Crazy knockouts are a big part of what makes mixed martial arts so exciting, but we're so used to seeing downed fighters back on their feet for the official announcement that you can forget how dangerous being knocked out is. Honestly, it seems crazy that guys like Alistair Overeem can be fine after what Francis Ngannou did to him at UFC 218. If humans were one iota less resilient, the medical stretcher would be a regular sight in the cage.
The stretcher did make one of its rare appearances last night at UFC Fresno. Aljamain Sterling ate a massive knee to the face from Marlon Moraes that left him splayed on the canvas with his legs stiffened an inch off the ground. For those of us that watched the event via television, the replay was the last we saw of Sterling. And aside from Moraes taking the time to wish him well during his victory speech, that was the last we heard about him on the broadcast too.
Meanwhile, those in the Save Mart Center saw this:
Folks tuned into Twitter got regular updates on Sterling's condition from MMA journalists as he regained his faculties and was taken to the hospital as a 'precautionary measure.' But there were no such reassurances made to viewers during the UFC event broadcast itself, which seemed a bit strange to me.
I understand why the UFC doesn't have a camera out there capture their fallen athletes being strapped to a gurney and wheeled out. But why not at least update us on a fighter's health when something particularly scary happens to them? I'm not trying to call the UFC callous in how they handle things now. I’m just suggesting that a bit more transparency following situations like Sterling's would be a welcome addition to broadcasts, just so less connected fans don't go to bed wondering if they just saw someone get seriously hurt.
Past Your Bedtime
Speaking of going to bed, UFC Fight Night: Swanson vs. Ortega wrapped up at 1AM eastern time, which is starting to feel a bit late now that my aging garbage body is starting to break down. Sure, back in the old days I'd stay up til one and beyond to watch the post-event press conference and then a PRIDE event if we were lucky enough to have one on the same weekend. But this was also a time where there were 9 UFC events a year, not 39 as there will be once 2017 is all said and done.
I don't know what the experience is like on the west coast, but being a fan in the eastern time zone can be exhausting. I love this sport. I'm blessed to be able to cover it for a living. But I'd be lying if I didn't admit I sometimes find myself fried out by the time the main event rolls around. I remember that feeling being particularly noticeable during UFC Sydney (aka the longest event in UFC history). And this event in Fresno marks the eighth straight weekend of UFC programming, nearly all of which have run late into the night.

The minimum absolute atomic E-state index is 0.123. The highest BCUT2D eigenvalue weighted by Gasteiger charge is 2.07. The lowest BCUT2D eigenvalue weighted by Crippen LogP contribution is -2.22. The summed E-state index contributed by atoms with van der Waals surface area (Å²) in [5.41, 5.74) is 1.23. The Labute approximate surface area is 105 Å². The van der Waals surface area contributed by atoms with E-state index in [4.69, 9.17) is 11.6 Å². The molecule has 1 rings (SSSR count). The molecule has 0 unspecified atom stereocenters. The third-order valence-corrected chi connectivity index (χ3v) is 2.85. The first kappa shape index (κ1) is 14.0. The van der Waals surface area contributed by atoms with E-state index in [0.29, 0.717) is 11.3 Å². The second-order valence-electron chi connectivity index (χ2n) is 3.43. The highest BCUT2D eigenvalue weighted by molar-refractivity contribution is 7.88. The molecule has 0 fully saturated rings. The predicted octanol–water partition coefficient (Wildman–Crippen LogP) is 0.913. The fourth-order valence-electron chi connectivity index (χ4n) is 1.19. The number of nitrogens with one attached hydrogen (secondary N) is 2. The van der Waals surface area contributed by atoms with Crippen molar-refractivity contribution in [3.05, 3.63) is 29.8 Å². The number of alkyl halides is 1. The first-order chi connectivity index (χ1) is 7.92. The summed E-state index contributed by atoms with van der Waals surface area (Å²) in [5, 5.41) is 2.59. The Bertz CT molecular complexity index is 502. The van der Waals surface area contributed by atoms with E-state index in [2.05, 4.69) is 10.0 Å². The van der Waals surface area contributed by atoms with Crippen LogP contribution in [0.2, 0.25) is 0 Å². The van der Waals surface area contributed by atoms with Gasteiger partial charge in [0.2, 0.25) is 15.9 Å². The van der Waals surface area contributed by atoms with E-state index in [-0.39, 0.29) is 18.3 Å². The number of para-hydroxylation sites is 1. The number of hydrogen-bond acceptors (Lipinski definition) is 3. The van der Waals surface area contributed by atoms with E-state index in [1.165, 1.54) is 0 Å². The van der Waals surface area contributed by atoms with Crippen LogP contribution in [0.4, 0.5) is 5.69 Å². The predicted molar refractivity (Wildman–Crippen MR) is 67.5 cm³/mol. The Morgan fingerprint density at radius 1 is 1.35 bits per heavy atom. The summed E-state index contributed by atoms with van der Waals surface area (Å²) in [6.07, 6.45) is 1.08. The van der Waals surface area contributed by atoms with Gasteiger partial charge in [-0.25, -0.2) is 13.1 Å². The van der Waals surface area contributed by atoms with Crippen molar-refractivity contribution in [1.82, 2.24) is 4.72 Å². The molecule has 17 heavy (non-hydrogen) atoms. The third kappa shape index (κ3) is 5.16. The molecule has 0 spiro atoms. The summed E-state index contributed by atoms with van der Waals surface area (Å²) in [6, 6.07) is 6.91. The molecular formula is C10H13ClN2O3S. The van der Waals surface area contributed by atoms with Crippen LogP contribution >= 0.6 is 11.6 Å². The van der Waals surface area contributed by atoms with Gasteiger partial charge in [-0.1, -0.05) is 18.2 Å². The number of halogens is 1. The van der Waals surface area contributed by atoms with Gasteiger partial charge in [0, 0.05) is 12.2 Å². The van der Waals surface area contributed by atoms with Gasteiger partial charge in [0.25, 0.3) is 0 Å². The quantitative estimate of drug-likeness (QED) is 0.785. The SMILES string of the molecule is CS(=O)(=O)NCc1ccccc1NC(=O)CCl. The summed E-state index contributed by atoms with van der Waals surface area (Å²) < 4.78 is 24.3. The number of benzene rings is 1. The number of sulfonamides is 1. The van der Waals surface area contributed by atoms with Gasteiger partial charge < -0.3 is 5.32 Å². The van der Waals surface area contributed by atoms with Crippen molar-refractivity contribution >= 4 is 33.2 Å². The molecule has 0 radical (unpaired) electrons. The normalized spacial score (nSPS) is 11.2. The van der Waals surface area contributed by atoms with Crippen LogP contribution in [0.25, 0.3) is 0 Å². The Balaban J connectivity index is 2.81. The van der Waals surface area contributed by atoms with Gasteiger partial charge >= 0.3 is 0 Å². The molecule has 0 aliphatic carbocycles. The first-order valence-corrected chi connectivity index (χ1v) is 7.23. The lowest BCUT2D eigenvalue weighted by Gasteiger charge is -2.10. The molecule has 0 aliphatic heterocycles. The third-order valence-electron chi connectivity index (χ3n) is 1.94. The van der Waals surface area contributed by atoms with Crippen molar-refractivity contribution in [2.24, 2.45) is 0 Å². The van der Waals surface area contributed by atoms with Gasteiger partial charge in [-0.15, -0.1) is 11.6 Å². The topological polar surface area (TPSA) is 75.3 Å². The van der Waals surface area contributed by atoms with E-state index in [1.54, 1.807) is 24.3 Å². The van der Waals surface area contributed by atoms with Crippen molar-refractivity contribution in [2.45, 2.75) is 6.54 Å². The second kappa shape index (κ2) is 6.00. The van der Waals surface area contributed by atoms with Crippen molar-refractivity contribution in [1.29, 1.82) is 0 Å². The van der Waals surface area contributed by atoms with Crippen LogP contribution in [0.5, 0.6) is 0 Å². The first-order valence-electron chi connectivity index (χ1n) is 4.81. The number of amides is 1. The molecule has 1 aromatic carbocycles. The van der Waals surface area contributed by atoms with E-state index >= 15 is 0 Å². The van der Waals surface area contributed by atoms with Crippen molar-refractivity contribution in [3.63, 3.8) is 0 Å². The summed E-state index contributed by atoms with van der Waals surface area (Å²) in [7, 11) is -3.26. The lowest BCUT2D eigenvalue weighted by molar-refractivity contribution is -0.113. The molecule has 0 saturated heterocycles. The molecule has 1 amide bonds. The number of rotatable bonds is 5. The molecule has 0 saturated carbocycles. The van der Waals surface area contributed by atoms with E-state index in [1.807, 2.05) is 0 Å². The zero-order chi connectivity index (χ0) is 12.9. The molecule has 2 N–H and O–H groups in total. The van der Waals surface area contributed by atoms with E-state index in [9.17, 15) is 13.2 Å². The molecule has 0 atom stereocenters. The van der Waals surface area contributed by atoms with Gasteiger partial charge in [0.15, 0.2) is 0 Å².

Why are so many of these UFC Fight Nights stacking six fights on a main card that starts at 10PM, guaranteeing that the event will flirt with 1AM finishes on the regular? How many casual fans get turned off because they can't stay up that late even for a main event they're interested in? How much less of an impact is UFC event news making when it comes out at 1AM or later versus a more reasonable time like 11PM?
Some New Color
Felder keeping it real on both the bad corner advice and the bad standups— Dave Doyle (@davedoylemma) December 10, 2017
Good lord. Paul Felder is about as naturally talented a broadcaster as they come. What a revelation he is in this role.— Luke Thomas (@lthomasnews) December 9, 2017
The UFC has a somewhat unique tradition of staffing its news shows and event broadcasts with fighters from the roster. The latest example? “The Irish Dragon” Paul Felder doing the color commentary at UFC Fresno. UFC announcing has been a bit of a mixed bag since Joe Rogan downsized his schedule and Brian Stann left the booth. But by unanimous Twitter decree (something truly rare these days), we can report that Felder did an outstanding job. He let us know what to watch for as the fights were unfolding, provided the kind of insight that only a fellow UFC fighter could provide, and conducted post-fight interviews like a seasoned pro.
For those reasons I'd say more Paul Felder on the mic please, but that raises my main issue with the UFC recruiting active fighters: at what point could this stuff become a distraction from fighting? That may be more of an unfounded fear than a real concern ... after all, Daniel Cormier doesn't seem to have an issue juggling his heavy load of UFC broadcast duties and the UFC light heavyweight freakin’ belt.
So let's hope for a perfect world where we can have both the Paul Felder we heard on Saturday night in the booth and the Paul Felder that wrecks people with elbows in the cage, with neither task impacting negatively on the other.